THE COLOUR OF MONEY The UAE may be forced to revalue the dirham as inflation affects core businesses (SALAM KHAMIS)
Prominent UAE business personalities have for the first time voiced their demand that the Central Bank sever or dilute the dirham’s close link to the US dollar. Their comments come close on the heels of a report that the Gulf states will meet in the next few days to discuss revaluing their dollar-pegged currencies together.
As speculation mounted that more Gulf states would follow Kuwait and abandon the link to the dollar, UAE Central Bank Governor Sultan bin Nasser Al Suwaidi was forced to make a categorical statement that his country has no such plan.
UAE Foreign Minister Sheikh Abdullah bin Zayed Al Nahayan reiterated yesterday that the country will only revalue its currency in tandem with its Gulf neighbours and the change will not happen in the short term.
“We are going to take the appropriate decision, but only as the GCC,” Sheikh Abdullah told Reuters in Bahrain. “But there isn’t any thought of taking such a decision in the short term.”
The Bahraini Foreign Minister, Sheikh Khaled bin Ahmed Al Khalifa told Reuters yesterday that the finance ministers and central bank governors of the six countries will meet “in the next few days” to discuss a shift in exchange rates.
“Although a stronger European currency helps attract more European investors to the country’s growing real estate projects, the real issue hurting businesses is inflation and the rising cost of imported raw material,” said Hussain Sajwani, Chairman of the $30 billion (Dh110bn) Damac Group, in a phone interview to Business 24|7. Sajwani feels the dirham should be de-pegged and linked to a basket of currencies, with the dollar as the largest component.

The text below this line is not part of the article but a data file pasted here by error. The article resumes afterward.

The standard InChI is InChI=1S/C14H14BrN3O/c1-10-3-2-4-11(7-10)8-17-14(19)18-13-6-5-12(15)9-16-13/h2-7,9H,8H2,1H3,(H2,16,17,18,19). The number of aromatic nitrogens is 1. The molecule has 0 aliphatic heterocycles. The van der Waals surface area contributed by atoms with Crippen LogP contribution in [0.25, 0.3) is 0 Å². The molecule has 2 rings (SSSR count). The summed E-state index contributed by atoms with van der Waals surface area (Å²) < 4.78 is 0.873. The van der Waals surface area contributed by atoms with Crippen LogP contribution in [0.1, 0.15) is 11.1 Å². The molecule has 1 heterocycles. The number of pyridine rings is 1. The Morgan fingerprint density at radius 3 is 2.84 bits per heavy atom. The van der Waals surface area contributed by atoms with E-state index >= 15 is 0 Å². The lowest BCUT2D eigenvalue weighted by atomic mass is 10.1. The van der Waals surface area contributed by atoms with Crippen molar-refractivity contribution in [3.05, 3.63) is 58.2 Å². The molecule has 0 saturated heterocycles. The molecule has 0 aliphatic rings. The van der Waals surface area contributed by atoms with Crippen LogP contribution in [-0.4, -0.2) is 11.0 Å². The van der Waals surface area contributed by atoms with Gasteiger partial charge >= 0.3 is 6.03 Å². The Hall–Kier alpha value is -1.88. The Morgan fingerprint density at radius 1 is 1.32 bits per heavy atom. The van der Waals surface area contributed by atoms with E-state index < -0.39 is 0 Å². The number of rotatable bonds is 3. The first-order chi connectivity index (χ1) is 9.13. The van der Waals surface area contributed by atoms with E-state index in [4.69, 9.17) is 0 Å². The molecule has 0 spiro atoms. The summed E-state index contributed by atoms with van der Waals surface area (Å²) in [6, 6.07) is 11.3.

“The dollar peg must be done away with,” echoed Ismail Al Naqi, Director of Dubai Outsource Zone, which houses the back-end offices of companies from around the world. “Besides the rising cost of imported raw materials, the other issue is the cost of quality workers. Prospective employees are no longer finding their packages attractive,” he said.
Saif Ahmed Belhasa, Chairman of the Saif Belhasa Group, believes that revaluation will only be a short-term solution. “You [revaluate] now, you might have to do it again in the near future. A fast-growing economy like the UAE’s must be flexible in its currency value. They should switch to a basket of currencies. Relying on one currency is not advisable.”
Youssef Nasr, Chief Executive of HSBC Middle East, has meanwhile struck a note of caution. He said the falling value of the dollar is not necessarily a bad thing for the United States or the UAE. “I was not surprised at the decision taken in Doha. I never saw any great bandwagon developing here to de-peg the dollar. We realise that only part of our inflation problem is imported, so it would not make that much difference if we de-pegged,” he said.
Damas Group Chairman Tawhid Abdullah also soft-pedaled the need to de-peg, but said: “The falling value of the dollar may be hurting some businesses in terms of the rising cost of materials and manpower, but it is also making us more competitive in our export markets in Europe and Asia.
“Given the high inflation, I would like to see the dirham linked to a basket of currencies around early 2008, with the non-dollar component comprising five per cent. Depending on the results, you can consequently have it increased to about 10 per cent by 2009.”